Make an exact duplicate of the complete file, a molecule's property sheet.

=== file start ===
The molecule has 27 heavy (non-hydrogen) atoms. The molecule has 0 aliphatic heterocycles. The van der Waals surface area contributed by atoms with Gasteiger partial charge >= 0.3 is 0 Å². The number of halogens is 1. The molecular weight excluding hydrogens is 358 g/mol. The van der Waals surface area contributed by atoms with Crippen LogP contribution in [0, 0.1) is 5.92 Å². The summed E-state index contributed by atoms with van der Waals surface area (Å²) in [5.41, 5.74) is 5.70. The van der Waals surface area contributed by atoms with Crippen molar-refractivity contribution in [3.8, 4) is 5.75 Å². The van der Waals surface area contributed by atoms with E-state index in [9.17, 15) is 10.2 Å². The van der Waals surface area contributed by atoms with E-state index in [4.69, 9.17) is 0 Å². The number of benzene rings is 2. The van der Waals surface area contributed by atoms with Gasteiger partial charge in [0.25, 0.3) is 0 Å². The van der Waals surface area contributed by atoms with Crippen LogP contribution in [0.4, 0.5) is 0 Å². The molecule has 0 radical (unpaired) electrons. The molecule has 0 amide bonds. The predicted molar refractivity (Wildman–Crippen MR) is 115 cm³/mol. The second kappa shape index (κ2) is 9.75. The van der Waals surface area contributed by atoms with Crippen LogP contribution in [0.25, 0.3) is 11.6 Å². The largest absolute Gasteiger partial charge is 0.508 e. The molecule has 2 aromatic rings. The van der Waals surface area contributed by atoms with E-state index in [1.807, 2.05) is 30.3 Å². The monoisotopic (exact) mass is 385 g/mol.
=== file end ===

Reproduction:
The molecule has 27 heavy (non-hydrogen) atoms. The molecule has 0 aliphatic heterocycles. The van der Waals surface area contributed by atoms with Gasteiger partial charge >= 0.3 is 0 Å². The number of halogens is 1. The molecular weight excluding hydrogens is 358 g/mol. The van der Waals surface area contributed by atoms with Crippen LogP contribution in [0, 0.1) is 5.92 Å². The summed E-state index contributed by atoms with van der Waals surface area (Å²) in [5.41, 5.74) is 5.70. The van der Waals surface area contributed by atoms with Crippen molar-refractivity contribution in [3.8, 4) is 5.75 Å². The van der Waals surface area contributed by atoms with E-state index in [9.17, 15) is 10.2 Å². The van der Waals surface area contributed by atoms with E-state index in [4.69, 9.17) is 0 Å². The number of benzene rings is 2. The van der Waals surface area contributed by atoms with Gasteiger partial charge in [0.25, 0.3) is 0 Å². The van der Waals surface area contributed by atoms with Crippen LogP contribution in [0.4, 0.5) is 0 Å². The molecule has 0 radical (unpaired) electrons. The molecule has 0 amide bonds. The predicted molar refractivity (Wildman–Crippen MR) is 115 cm³/mol. The second kappa shape index (κ2) is 9.75. The van der Waals surface area contributed by atoms with Crippen LogP contribution in [0.25, 0.3) is 11.6 Å². The largest absolute Gasteiger partial charge is 0.508 e. The molecule has 2 aromatic rings. The van der Waals surface area contributed by atoms with E-state index in [1.807, 2.05) is 30.3 Å². The monoisotopic (exact) mass is 385 g/mol.